First described by Claude Bernard but later coined by Walter Cannon, homeostasis refers to the process by which the body maintains a constant internal environment. In the orchestration of homeostasis, brain networks involved in autonomic and neuroendocrine function coordinate multiple peripheral physiological systems through complex network processing. Our laboratory is particularly interested in how the brain monitors, processes, and integrates energy homeostatic signals under normal physiology and pathological disease states.
To date, much of the work probing mechanisms and targets for central effects of energy homeostasis focuses on the hypothalamus and its long understood importance in feeding and metabolism. However, there is abundant evidence implicating another region, the brainstem’s dorsal vagal complex, as a critical center for sensing and regulating glucose metabolism. This region receives both peripheral afferent and upstream central signaling. This region then integrates all information and determines ultimate efferent outflow to various viscera, including the pancreas, liver, intestine and stomach, through the vagus nerve. As the first central relay for peripheral afferents and the final central modulatory point for efferent activity, our laboratory focuses on the vagal complex using a multi-disciplinary toolbox, including electrophysiology, molecular biology, and in vivo physiological analyses. We are currently pursing two distinct thematic programs involving the dorsal vagal complex’s role in energy homeostasis.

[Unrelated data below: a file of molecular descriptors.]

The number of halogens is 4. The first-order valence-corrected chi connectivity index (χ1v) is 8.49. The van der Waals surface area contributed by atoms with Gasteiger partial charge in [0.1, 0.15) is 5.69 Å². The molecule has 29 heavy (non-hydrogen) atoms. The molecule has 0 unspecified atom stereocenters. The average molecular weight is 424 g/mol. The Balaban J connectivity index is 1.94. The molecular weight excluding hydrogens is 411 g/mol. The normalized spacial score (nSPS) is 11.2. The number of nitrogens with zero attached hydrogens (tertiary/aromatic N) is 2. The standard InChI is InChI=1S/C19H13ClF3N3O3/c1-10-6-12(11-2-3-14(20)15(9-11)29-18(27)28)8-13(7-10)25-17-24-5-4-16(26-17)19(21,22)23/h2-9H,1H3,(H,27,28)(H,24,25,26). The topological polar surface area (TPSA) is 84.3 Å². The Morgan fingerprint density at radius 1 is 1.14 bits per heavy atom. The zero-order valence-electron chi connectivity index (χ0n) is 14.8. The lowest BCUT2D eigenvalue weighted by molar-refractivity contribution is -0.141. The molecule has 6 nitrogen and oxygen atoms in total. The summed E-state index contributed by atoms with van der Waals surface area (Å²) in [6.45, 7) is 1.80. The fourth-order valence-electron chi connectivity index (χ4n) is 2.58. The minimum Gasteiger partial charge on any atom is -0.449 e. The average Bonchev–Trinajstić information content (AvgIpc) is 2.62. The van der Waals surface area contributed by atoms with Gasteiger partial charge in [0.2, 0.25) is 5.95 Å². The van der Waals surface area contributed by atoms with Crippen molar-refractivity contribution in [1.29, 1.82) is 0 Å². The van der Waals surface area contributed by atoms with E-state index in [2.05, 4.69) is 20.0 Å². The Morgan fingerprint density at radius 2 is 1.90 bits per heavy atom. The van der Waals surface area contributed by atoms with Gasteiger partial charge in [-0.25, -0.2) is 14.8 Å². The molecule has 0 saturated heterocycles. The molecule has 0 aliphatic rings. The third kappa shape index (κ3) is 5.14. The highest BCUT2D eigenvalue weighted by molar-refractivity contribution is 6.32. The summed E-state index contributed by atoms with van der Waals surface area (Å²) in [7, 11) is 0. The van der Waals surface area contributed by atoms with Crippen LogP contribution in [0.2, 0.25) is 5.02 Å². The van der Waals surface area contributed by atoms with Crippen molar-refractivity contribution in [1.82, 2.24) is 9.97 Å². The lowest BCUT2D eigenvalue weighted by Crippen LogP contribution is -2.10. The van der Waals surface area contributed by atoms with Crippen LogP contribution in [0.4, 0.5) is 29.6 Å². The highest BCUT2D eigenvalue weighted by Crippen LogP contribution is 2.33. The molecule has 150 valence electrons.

1) How sex and ovarian status modify energy homeostatic signaling in the dorsal vagal complex normally and after chronic hyperglycemia.
2) The integration of energy homeostatic signaling and cardiovascular autonomic networks.
Boychuk CR, Halmos KC, Smith BN.Diabetes induces GABA receptor plasticity in murine vagal motor neurons.J Neurophysiol. 2015 Jul;114(1):698-706. doi: 10.1152/jn.00209.2015. Epub 2015 May 20. PMID: 25995347
Boychuk CR, Woerman AL, Mendelowitz D. Modulation of bulbospinal rostral ventral lateral medulla neurons by hypoxia/hypercapnia but not medullary respiratory activity. 2012 Dec;60(6):1491-7. doi: 10.1161/HYPERTENSIONAHA.112.197954. Epub 2012 Oct 29. PMID: 23108653
Boychuk CR, Hayward LF. Prenatal nicotine exposure alters postnatal cardiorespiratory integration in young male but not female rats. Neurol. 2011 Dec;232(2):212-21. doi: 10.1016/j.expneurol.2011.09.006. Epub 2011 Sep 16. PMID: 21945005
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